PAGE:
• Williams was not liable for misleading and deceptive conduct.

  •  Under the NSW Home Building Act an application for an owner builder permit must be refused if the applicant obtained an owner builder permit for another property within the previous five years.

  •  This restricts an owner builder in NSW more so than in other states.

  •  The restriction means owner builders in NSW cannot engage in sequential renovation projects and is likely to have had some influence on the Court’s decision that the sale was not “in trade or commerce”.

  •  Under s84 of the Home Building Act, if an agent makes representations as authorised by an owner, the representations are to be considered as those of the owner as well as those of the agent. The Plaintiffs submitted a the agent was engaged in trade and commerce when making the representations and on that basis, the owners were also caught by the Act. However, the Court said the fact the agent is involved in trade or commerce when making the representations does not change the fundamental character of the owner’s activities, which in this case were not in trade or commerce.


Williams was not found liable on the basis defects under the Home Building Act and was entirely successful on the issues raised in the appeal. The Plaintiffs had a pyric victory. The decision is important to the position in NSW in relation to whether an owner builder selling their renovated home is engaged in trade or commerce.

The owners in this case obtained a pre-purchase inspection but the defects were latent in nature leaving the plaintiffs without compensation.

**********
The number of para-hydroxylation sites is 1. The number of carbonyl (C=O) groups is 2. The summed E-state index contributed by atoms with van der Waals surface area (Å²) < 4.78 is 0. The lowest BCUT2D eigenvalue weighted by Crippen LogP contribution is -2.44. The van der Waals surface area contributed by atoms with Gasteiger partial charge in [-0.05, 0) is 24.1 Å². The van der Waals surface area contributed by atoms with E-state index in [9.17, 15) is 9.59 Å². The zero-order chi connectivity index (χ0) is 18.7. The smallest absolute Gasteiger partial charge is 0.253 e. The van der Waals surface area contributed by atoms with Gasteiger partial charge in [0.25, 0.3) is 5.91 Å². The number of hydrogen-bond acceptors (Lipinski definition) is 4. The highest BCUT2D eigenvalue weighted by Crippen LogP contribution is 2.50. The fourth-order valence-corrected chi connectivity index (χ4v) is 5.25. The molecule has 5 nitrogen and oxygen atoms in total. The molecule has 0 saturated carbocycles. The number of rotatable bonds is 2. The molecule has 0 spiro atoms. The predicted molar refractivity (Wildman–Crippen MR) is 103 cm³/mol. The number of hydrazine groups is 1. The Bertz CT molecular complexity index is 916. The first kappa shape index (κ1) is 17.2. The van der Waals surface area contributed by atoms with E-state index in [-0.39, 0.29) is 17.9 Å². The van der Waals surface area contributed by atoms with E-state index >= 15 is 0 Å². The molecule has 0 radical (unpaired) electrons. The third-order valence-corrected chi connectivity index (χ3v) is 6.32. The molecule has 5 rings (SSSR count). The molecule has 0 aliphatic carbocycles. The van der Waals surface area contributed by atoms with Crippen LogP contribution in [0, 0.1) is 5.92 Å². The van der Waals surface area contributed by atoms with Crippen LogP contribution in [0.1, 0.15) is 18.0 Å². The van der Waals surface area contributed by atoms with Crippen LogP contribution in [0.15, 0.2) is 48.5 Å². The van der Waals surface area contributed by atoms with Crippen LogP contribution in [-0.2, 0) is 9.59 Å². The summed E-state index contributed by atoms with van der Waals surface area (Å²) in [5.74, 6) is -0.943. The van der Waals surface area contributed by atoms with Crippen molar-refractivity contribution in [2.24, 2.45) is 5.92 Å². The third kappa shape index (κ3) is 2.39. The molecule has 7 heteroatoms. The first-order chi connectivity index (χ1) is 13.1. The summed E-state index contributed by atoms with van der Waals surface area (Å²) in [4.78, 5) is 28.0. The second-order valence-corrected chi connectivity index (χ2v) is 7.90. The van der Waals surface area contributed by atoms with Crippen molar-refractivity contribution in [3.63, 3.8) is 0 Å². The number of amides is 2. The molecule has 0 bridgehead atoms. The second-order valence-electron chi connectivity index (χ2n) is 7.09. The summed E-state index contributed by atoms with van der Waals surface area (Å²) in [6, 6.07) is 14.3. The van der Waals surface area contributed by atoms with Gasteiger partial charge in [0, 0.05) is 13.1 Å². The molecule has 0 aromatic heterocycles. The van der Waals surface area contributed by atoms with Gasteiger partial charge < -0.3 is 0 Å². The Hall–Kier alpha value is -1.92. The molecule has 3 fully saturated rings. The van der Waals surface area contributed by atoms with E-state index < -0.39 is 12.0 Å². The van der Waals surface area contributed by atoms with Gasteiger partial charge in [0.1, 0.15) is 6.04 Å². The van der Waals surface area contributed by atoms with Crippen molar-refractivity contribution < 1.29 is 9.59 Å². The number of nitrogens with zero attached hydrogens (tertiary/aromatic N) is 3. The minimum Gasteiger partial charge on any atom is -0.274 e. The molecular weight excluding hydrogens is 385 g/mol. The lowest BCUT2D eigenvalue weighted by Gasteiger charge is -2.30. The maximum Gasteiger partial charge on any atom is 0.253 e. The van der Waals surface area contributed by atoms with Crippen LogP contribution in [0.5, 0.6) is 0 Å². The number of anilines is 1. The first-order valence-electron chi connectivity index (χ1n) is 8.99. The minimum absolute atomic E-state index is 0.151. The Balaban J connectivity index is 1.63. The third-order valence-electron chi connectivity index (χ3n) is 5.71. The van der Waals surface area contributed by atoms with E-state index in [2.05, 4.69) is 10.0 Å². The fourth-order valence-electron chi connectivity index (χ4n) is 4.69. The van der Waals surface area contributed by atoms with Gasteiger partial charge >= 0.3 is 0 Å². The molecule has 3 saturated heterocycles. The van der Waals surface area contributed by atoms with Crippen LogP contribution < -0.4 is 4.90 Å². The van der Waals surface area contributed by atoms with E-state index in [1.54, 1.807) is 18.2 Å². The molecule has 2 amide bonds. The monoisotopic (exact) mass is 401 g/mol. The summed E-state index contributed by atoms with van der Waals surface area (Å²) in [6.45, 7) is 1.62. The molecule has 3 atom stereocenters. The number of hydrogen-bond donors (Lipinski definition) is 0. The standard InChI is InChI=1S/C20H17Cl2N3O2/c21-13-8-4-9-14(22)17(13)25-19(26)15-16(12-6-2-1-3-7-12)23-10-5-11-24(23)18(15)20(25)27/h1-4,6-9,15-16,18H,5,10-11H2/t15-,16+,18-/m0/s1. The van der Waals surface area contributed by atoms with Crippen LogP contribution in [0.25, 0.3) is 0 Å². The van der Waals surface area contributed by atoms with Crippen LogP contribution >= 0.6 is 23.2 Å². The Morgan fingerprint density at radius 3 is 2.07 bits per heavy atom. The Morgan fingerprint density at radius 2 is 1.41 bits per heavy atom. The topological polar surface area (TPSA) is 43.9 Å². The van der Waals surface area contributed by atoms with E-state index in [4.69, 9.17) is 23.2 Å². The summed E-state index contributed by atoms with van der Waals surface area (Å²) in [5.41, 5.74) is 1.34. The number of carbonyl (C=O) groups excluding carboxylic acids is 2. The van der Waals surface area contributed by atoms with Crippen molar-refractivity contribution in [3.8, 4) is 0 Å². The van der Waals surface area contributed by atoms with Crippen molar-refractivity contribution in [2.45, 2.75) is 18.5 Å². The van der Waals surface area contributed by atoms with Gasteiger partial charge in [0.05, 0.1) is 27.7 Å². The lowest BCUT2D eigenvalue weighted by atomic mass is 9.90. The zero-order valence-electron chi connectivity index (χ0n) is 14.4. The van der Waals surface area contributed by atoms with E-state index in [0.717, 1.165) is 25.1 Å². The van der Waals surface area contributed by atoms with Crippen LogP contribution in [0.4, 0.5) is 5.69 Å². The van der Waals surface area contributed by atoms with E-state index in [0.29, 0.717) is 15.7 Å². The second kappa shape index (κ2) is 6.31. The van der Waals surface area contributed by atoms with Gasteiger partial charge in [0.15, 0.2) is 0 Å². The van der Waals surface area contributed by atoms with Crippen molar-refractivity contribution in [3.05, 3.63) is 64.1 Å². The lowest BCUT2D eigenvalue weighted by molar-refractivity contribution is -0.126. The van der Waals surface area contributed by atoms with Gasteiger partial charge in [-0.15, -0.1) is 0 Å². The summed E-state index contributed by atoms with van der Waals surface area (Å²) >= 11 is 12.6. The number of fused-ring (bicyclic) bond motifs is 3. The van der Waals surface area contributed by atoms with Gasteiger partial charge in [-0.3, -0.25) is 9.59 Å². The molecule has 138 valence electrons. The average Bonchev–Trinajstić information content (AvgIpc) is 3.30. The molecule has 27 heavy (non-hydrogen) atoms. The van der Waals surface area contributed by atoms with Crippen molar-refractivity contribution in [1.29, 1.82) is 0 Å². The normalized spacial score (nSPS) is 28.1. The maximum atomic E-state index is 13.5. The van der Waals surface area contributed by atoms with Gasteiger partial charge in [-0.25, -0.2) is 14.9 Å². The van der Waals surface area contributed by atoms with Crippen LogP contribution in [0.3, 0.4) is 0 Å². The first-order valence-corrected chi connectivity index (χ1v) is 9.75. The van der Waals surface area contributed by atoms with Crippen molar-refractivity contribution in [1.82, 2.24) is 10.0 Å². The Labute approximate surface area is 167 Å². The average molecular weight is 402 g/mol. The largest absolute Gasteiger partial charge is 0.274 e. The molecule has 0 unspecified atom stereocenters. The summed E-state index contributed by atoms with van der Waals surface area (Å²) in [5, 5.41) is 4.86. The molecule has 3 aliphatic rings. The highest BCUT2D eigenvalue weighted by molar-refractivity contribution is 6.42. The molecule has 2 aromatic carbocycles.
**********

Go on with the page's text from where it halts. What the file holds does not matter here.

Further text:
The court of Appeal is often faced with difficult issues in law and between deciding on those issues and the reality of just and proper compensation a litigant may fail because of the need to address the law rather than adjudicate the case.

This is a good example of why Arbitration in building cases is a superior dispute resolution fit.

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Real Property List in the Supreme Court of NSW

Published by in Practice and Procedure ·
Chief Justice Bathurst has announced the establishment of the Real Property List in the Equity Division of the Supreme Court, to operate from 1 June 2015. The chief justice has designated Justice Rowan Darke of the Equity Division to be the list judge of the Real Property List. 

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Legal Profession Uniform Law

Published by in Legislation ·
Attorney General Gabrielle Upton has introduced legislation to prepare for a common legal services market encompassing New South Wales and Victoria. The Legal Profession Uniform Law Application Legislation Amendment Bill 2015 is another step toward ensuring NSW is ready for the new scheme on 1 July 2015. In addition, the national Legal Services Council will shortly publicly issue uniform legal profession rules. This announcement is expected in the next twenty four hours. The rules will be posted on the Bar Association’s website when available and included in tomorrow’s edition of In Brief.

Bar Association President Jane Needham SC said "The New South Wales Bar Association welcomes the introduction of the legislation, which provides a blueprint for a single national system of regulation for the legal profession that would bring tangible benefits for legal practitioners and their clients around the country. The commencement of the new scheme on 1 July will involve challenges for regulators and professional associations alike, however any issues in the transition to the new system will be more than outweighed by the certainty and consistency that the new scheme will deliver."